A team of renowned scientists has doubled the controversial hypothesis that pieces of genes from the new coronavirus can integrate with human chromosomes – and remain in them for a long time after the infection ends. The initial proposition, present in an American study on the virus, caused an uproar in the scientific community and was the target of much criticism.
A study suggests that RNA from SARS-CoV-2 (in blue) can convert to DNA in those infected.Source: CLAUS LUNAU / SCIENCE SOURCE / Reproduction
In addition to the skepticism surrounding the hypothesis – which many claimed to be a laboratory creation -, the main criticism raised in academia was that the statement could cause distrust about vaccines that use the new messenger RNA (RNAm) technology – as is the case of the immunizer of Pfizer –, fueling unfounded fears that they could somehow alter human DNA.
Coronavirus in human DNA?
If the initial study is right, the mechanism may explain how some people can recover from covid-19 and then test positive again, months later. Those responsible for the original play are stem cell biologist Rudolf Jaenisch and gene regulation specialist Richard Young of the Massachusetts Institute of Technology. The article was released in December 2020, in a pre-print on the bioRxiv website, specialized in texts in the area of biological sciences pending review.
The researchers emphasized that viral integration does not mean that those recovered from covid-19 remain infected. They also made it clear that their results, original or new, do not in any way imply the suspicion that mRNA vaccines integrate their sequences into human DNA.
Countering criticism of the study
Some of the main criticisms received were addressed by the study team in a new article published online, on May 6, by Proceedings of the National Academy of Sciences (PNAS). “We now have unequivocal evidence that coronavirus sequences can integrate into the genome,” said Jaenisch in an interview with the magazine Science.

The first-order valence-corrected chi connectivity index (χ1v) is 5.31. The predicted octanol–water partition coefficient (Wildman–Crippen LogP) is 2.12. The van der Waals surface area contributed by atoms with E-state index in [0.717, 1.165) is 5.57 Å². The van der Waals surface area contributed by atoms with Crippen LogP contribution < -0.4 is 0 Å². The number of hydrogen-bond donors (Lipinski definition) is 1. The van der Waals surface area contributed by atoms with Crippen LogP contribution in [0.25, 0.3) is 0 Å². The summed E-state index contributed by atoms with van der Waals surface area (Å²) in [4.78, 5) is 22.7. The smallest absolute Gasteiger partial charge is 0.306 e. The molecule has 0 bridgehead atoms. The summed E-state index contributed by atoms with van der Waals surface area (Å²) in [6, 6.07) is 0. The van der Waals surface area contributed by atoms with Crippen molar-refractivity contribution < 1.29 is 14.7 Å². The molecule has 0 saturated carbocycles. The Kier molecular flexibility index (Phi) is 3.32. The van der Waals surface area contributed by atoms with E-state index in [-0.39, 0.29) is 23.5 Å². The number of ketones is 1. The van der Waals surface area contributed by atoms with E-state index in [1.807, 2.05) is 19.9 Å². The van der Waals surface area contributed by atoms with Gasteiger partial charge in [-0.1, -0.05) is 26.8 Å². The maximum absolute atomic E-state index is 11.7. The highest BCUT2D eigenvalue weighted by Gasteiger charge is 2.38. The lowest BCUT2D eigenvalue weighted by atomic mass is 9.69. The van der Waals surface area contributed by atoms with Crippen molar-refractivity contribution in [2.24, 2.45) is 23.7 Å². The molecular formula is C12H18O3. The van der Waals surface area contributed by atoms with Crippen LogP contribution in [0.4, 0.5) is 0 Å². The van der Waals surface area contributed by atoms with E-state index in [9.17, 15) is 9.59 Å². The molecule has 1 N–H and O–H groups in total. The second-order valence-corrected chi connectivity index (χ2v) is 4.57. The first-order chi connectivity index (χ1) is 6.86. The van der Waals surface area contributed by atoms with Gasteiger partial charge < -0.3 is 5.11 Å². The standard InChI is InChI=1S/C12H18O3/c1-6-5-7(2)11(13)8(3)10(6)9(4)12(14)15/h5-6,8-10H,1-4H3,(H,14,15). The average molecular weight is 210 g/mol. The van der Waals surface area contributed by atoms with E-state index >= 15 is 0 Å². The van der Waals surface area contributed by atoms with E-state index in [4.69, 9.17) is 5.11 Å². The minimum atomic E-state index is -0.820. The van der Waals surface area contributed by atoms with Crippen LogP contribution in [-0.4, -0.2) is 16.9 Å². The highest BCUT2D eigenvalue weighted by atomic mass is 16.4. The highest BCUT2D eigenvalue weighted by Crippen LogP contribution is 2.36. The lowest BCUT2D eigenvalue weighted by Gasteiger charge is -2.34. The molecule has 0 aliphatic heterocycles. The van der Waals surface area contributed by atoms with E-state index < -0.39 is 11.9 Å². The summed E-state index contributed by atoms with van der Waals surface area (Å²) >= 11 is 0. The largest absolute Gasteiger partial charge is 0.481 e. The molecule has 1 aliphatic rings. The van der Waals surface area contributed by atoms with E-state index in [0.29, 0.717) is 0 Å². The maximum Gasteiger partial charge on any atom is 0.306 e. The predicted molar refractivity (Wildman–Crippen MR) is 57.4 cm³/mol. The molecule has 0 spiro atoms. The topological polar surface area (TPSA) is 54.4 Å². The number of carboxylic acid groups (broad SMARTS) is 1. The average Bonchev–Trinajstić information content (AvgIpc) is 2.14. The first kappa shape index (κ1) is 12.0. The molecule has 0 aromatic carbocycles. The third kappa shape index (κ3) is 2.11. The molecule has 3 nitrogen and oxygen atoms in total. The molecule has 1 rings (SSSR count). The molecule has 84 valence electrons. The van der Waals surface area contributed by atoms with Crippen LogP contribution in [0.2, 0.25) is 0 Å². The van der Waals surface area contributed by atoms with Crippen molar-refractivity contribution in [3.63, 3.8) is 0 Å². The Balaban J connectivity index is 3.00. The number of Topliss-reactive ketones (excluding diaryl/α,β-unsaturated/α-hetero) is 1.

SARS-CoV-2, the virus that causes covid-19, has genes composed of RNA. Jaenisch, Young and the study’s co-authors say that, on rare occasions, an enzyme – reverse transcriptase – can copy viral sequences into DNA and place them on our chromosomes. This enzyme is encoded by LINE-1 elements – sequences that occupy 17% of the human genome and are like artifacts from previous infections caused by retroviruses.
SARS-CoV-2 may be able to nest with human chromosomes after transcription.Source: Pixabay
In the original article, the researchers presented evidence in a test tube that when human cells containing LINE-1 elements were infected with the new coronavirus, DNA versions of SARS-CoV-2 sequences nestled on their chromosomes.
Many researchers specializing in LINE-1 elements and other sequences said that the data presented was very weak. “If I had this data, I wouldn’t have sent it to any publication at that time,” said Cedric Feschotte, a researcher on endogenous retroviruses in the human genome at Cornell University in New York. He and colleagues said they expected higher quality work from scientists of the caliber of Jaenisch and Young.
In the new study, Jaenisch and Young acknowledge that the technique previously used accidentally created human-viral chimeras. Jaenisch added that when they sent the article to the journal, they knew they needed more solid data and hoped to add it during the review process. But the newspaper demanded that authors immediately post all results to the prepress server.
In the new article published in PNAS, the team claims that artifacts alone do not explain the detected levels of chimeric virus-human DNA. They also demonstrate that portions of LINE-1 elements flank the integrated viral genetic sequence, further supporting their initial hypothesis.
The real question is: do cell culture data have any relevance to human health or diagnosis? “In the absence of evidence of integration in patients, the most we can extract from this data is that it is possible to detect SARS-CoV-2 RNA retroposition events in infected cell lines where L1 is overexpressed,” said Feschotte.
The retrovirus researcher, one of the critics of the initial study, was invited to participate in the new research and now believes that the hypothesis is plausible. “The clinical or biological significance of these observations, if any, is a matter of pure speculation now,” he concluded.